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Intramammary Immunisation Provides Short Term Protection Against Mannheimia haemolytica Mastitis in Sheep

Published: 2021


  • Riccardo Tassi

  • Martina Schiavo

  • Joel Filipe

  • Helen Todd

  • David Ewing

  • Keith T. Ballingall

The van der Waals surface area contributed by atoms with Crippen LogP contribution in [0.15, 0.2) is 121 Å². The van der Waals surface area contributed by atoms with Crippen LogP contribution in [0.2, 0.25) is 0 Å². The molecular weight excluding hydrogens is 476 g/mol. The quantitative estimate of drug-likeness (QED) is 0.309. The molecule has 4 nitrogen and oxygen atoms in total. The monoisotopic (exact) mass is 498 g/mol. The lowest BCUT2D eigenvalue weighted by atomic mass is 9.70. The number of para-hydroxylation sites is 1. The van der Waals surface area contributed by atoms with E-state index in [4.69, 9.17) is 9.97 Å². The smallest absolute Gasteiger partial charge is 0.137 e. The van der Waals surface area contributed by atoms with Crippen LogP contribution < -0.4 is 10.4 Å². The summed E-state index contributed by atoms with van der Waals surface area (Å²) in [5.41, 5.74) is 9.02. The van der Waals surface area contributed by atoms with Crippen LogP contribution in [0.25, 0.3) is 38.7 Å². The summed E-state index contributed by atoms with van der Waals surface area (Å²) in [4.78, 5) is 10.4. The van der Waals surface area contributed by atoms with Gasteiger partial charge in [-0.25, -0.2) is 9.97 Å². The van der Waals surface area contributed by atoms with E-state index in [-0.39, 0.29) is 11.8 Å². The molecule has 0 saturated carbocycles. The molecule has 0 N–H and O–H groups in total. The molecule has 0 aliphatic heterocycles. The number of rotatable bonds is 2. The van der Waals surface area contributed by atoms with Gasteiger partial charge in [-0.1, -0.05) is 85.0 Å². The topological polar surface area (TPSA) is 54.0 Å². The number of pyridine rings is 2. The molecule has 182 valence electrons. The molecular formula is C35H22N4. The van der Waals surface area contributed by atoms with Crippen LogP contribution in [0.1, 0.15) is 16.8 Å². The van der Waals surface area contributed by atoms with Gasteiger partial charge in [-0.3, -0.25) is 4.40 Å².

Mastitis affects both dairy and meat/wool sheep industries with losses due to reductions in milk quality and quantity, increased treatment costs and restricted lamb growth. Effective vaccines would be important tools for mastitis control. However, the development of vaccines against mastitis has proved challenging due to the failure to target protective immunity to the mammary gland. In order to target responses to the mammary gland, this study tested whether local administration directly into the gland through the teat canal or in the udder skin confers protection against an intramammary infection. In this study, we tested a vaccine that confers protection against respiratory disease caused by Mannheimia haemolytica to determine if it also protects against intramammary infection by the same organism. No evidence of protection was observed in animals that received a subcutaneous immunisation in the udder skin, however, intramammary immunisation provided almost complete protection against an experimental challenge administered 7 days post immunisation but not if the challenge was delivered 14 days post immunisation. To investigate further the nature of this variation in response, the somatic cell count and concentration of cytokines Interleukin-1β, Interleukin-10 and Interleukin-17A was determined in milk over the course of each study. Intramammary immunisation induced an inflammatory response within the mammary gland, characterised by increases in SCC and in the production of cytokines IL-1β, IL-10, and IL-17A. This response was similar to that observed in un-vaccinated control animals post challenge. The SCC and cytokine levels had returned to levels comparable with un-vaccinated controls prior to challenge at both 7 and 14 days post immunisation. The transient nature of the protective effect is consistent with the priming of an innate antibacterial response within the mammary gland which provides protection against challenge at 7 days but is diminished by 14 days post-vaccination. Further studies are planned to determine the nature of the innate immune mechanisms associated with the protective effect described here to determine whether it may be exploited to improve ruminant udder health.

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